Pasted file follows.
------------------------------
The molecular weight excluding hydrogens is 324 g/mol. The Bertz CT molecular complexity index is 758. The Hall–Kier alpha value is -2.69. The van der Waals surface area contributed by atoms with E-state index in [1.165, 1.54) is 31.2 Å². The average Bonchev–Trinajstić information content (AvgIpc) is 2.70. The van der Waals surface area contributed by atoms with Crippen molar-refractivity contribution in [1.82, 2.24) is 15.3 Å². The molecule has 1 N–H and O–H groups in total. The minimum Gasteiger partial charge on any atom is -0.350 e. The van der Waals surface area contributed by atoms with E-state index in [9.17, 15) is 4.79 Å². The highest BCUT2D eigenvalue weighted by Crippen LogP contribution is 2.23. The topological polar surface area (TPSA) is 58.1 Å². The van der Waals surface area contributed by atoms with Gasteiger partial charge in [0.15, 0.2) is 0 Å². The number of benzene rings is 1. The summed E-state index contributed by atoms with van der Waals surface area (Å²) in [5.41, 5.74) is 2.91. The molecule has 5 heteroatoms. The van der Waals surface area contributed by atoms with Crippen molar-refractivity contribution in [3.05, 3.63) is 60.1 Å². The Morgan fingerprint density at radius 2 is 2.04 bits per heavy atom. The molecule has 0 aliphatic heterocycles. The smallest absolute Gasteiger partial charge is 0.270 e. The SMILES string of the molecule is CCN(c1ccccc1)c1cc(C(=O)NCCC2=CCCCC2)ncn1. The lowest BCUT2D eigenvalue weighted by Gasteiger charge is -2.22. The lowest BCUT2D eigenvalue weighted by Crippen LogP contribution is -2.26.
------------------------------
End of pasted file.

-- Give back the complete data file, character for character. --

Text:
The molecular weight excluding hydrogens is 324 g/mol. The Bertz CT molecular complexity index is 758. The Hall–Kier alpha value is -2.69. The van der Waals surface area contributed by atoms with E-state index in [1.165, 1.54) is 31.2 Å². The average Bonchev–Trinajstić information content (AvgIpc) is 2.70. The van der Waals surface area contributed by atoms with Crippen molar-refractivity contribution in [1.82, 2.24) is 15.3 Å². The molecule has 1 N–H and O–H groups in total. The minimum Gasteiger partial charge on any atom is -0.350 e. The van der Waals surface area contributed by atoms with E-state index in [9.17, 15) is 4.79 Å². The highest BCUT2D eigenvalue weighted by Crippen LogP contribution is 2.23. The topological polar surface area (TPSA) is 58.1 Å². The van der Waals surface area contributed by atoms with Gasteiger partial charge in [0.15, 0.2) is 0 Å². The number of benzene rings is 1. The summed E-state index contributed by atoms with van der Waals surface area (Å²) in [5.41, 5.74) is 2.91. The molecule has 5 heteroatoms. The van der Waals surface area contributed by atoms with Crippen molar-refractivity contribution in [3.05, 3.63) is 60.1 Å². The Morgan fingerprint density at radius 2 is 2.04 bits per heavy atom. The molecule has 0 aliphatic heterocycles. The smallest absolute Gasteiger partial charge is 0.270 e. The SMILES string of the molecule is CCN(c1ccccc1)c1cc(C(=O)NCCC2=CCCCC2)ncn1. The lowest BCUT2D eigenvalue weighted by Gasteiger charge is -2.22. The lowest BCUT2D eigenvalue weighted by Crippen LogP contribution is -2.26.